Media Accountability and the ‘Senseless’ Temple Shooting

Media Accountability and the ‘Senseless’ Temple Shooting

 

Witnesses described the shooter at the Oak Creek Sikh Temple as a six-foot tall bald white man wearing black pants and a white T-shirt who bore a tattoo referencing 9/11.   A congregation member reported that “mainly turbaned individuals,” were the victims.   With just these facts, the question still remains, why?  Why did the gunman target the Sikh community?

LA Times reports that “Tattoos on the body of the slain Sikh temple gunman and certain biographical details led the FBI to treat the attack as an act of domestic terrorism.”   Is it accurate to describe a massacre committed by a man with a tattoo on a religious minority community as a ‘politically motivated act of violence’?  Do we even have enough evidence to label this “hate”?

CNN Belief Blog co-editor Eric Marrapodi has assumed that because the shooter was not turbaned, he was certainly not Sikh.  According to Marrapodi, “one of the key tenets of male Sikhs is to let their hair grow long and wrap it in a turban and to let their beard grow long.  That’s not just a fashion statement guys, that’s a tenet of their belief.”   We know the gunman was not Sikh, and allegedly apart of white power groups, but Marrapodi’s reasoning completely ignores the fact that some Sikhs choose to cut their hair.  Even though he is an authority on religion, his observation only contributes to the growing surface-level coverage of South Asian culture in mainstream American media.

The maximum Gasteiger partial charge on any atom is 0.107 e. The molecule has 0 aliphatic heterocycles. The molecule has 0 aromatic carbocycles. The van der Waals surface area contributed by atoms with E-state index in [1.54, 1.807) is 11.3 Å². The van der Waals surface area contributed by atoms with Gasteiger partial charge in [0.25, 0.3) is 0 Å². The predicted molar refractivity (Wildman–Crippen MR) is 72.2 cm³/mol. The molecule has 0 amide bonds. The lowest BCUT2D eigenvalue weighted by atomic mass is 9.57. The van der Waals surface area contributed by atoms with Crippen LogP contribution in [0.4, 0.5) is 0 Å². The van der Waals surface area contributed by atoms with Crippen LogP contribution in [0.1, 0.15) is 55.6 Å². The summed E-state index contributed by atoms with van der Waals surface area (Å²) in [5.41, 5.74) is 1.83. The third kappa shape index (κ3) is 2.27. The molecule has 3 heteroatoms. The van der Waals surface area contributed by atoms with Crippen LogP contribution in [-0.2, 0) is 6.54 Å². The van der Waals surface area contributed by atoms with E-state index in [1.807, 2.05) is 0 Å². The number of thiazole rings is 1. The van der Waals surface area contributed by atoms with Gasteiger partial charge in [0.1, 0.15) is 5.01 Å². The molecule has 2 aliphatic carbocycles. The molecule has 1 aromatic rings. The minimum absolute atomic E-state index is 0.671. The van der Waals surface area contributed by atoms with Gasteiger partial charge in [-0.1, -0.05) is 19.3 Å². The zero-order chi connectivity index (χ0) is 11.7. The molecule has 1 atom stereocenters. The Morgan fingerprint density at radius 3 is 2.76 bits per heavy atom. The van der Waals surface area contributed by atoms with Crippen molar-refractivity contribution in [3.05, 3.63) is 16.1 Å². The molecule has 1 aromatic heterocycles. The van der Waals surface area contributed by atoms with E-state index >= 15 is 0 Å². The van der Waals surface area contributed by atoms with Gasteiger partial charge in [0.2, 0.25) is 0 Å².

Nevertheless, Amardeep Singh, an American academic, who is also Sikh and turbaned, blogged yesterday about how “marks of religious difference worn on the body,” tend to face challenges for acceptance.  Singh writes, “I increasingly feel that visible marks of religious difference are lightning rods for hostility in ways that don't depend on accurate recognition.”  From tangible evidence in the murder of Balbir Singh Sodhi in 2001 to Amardeep Singh’s sentiment, it seems that Americans are not only xenophobic, but they are hostile to the point of violence.

Granted, 9/11 only exacerbated xenophobia in the United States, and Americans demonstrated their intolerance for difference in everything from violent acts to racial profiling.  But can we jump to conclusions about the motives of a man based on a 9/11 tattoo?  Gun control was the centerpiece of The Dark Knight Rises tragedy, but here the media is preoccupied with “terrorism” and flashbacks to 9/11. 

Expectedly, the aftermath of yesterday’s temple shooting has also spurred the media to produce some snapshots of Sikhism for the largely unaware American public.  In predictable blog form, the Huffington Post’s Religion section fashioned a “Sikhism: 5 Things to Know About the Sikh Religion.”  Simran Jeet Singh speaks on behalf of his community in stating, “Sikhs are not a God-fearing people; we are God-loving.”  While these gestures attempt to edify and humanize a religion, they ignore the larger problem of why the Sikhs were targets.  Even if Americans now know some fast facts about Sikhism, what will prevent further violence towards other minority communities? 

Perhaps the grave loss America has suffered in this weekend will force more to see the serious need to grow a stronger tolerance for those who are different. 

This post originally appeared on Asia Blog.

August 6, 2012
by Vivek Gupta